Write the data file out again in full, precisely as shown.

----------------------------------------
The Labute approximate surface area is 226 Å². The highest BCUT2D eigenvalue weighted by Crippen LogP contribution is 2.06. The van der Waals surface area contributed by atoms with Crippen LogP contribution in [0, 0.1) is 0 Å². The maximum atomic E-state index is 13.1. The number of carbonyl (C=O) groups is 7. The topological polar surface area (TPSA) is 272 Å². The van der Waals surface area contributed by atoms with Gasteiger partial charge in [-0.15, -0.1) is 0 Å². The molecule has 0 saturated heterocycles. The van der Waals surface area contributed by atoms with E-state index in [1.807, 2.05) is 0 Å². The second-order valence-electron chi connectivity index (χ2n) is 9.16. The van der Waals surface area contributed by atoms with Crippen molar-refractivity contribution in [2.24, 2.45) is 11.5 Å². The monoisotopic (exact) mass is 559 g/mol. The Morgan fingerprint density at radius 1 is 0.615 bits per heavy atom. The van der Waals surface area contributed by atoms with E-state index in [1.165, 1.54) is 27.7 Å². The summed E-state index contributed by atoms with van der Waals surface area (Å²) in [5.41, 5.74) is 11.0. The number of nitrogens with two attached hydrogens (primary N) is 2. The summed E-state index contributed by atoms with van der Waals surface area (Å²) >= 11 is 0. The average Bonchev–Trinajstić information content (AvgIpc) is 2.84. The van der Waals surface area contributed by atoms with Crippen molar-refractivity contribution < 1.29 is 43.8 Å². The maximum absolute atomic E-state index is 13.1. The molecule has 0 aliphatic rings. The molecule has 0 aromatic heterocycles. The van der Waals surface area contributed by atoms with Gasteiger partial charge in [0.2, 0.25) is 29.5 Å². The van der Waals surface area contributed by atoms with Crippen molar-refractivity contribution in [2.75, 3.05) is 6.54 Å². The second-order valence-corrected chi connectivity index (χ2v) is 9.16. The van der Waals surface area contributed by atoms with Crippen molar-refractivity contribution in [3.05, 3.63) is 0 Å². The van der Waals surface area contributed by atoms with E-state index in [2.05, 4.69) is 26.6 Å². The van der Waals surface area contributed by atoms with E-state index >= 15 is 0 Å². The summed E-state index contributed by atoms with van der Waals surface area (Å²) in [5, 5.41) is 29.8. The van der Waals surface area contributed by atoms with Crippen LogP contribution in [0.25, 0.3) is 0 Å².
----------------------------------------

The Labute approximate surface area is 226 Å². The highest BCUT2D eigenvalue weighted by Crippen LogP contribution is 2.06. The van der Waals surface area contributed by atoms with Crippen LogP contribution in [0, 0.1) is 0 Å². The maximum atomic E-state index is 13.1. The number of carbonyl (C=O) groups is 7. The topological polar surface area (TPSA) is 272 Å². The van der Waals surface area contributed by atoms with Gasteiger partial charge in [-0.15, -0.1) is 0 Å². The molecule has 0 saturated heterocycles. The van der Waals surface area contributed by atoms with E-state index in [1.807, 2.05) is 0 Å². The second-order valence-electron chi connectivity index (χ2n) is 9.16. The van der Waals surface area contributed by atoms with Crippen molar-refractivity contribution in [2.24, 2.45) is 11.5 Å². The monoisotopic (exact) mass is 559 g/mol. The Morgan fingerprint density at radius 1 is 0.615 bits per heavy atom. The van der Waals surface area contributed by atoms with E-state index in [1.165, 1.54) is 27.7 Å². The summed E-state index contributed by atoms with van der Waals surface area (Å²) in [5.41, 5.74) is 11.0. The number of nitrogens with two attached hydrogens (primary N) is 2. The summed E-state index contributed by atoms with van der Waals surface area (Å²) >= 11 is 0. The average Bonchev–Trinajstić information content (AvgIpc) is 2.84. The van der Waals surface area contributed by atoms with Crippen molar-refractivity contribution < 1.29 is 43.8 Å². The maximum absolute atomic E-state index is 13.1. The molecule has 0 aliphatic rings. The molecule has 0 aromatic heterocycles. The van der Waals surface area contributed by atoms with Gasteiger partial charge in [0.2, 0.25) is 29.5 Å². The van der Waals surface area contributed by atoms with Crippen molar-refractivity contribution in [2.75, 3.05) is 6.54 Å². The second-order valence-corrected chi connectivity index (χ2v) is 9.16. The van der Waals surface area contributed by atoms with Crippen molar-refractivity contribution in [3.05, 3.63) is 0 Å². The van der Waals surface area contributed by atoms with E-state index in [2.05, 4.69) is 26.6 Å². The van der Waals surface area contributed by atoms with E-state index >= 15 is 0 Å². The summed E-state index contributed by atoms with van der Waals surface area (Å²) in [5, 5.41) is 29.8. The van der Waals surface area contributed by atoms with Crippen LogP contribution in [0.25, 0.3) is 0 Å².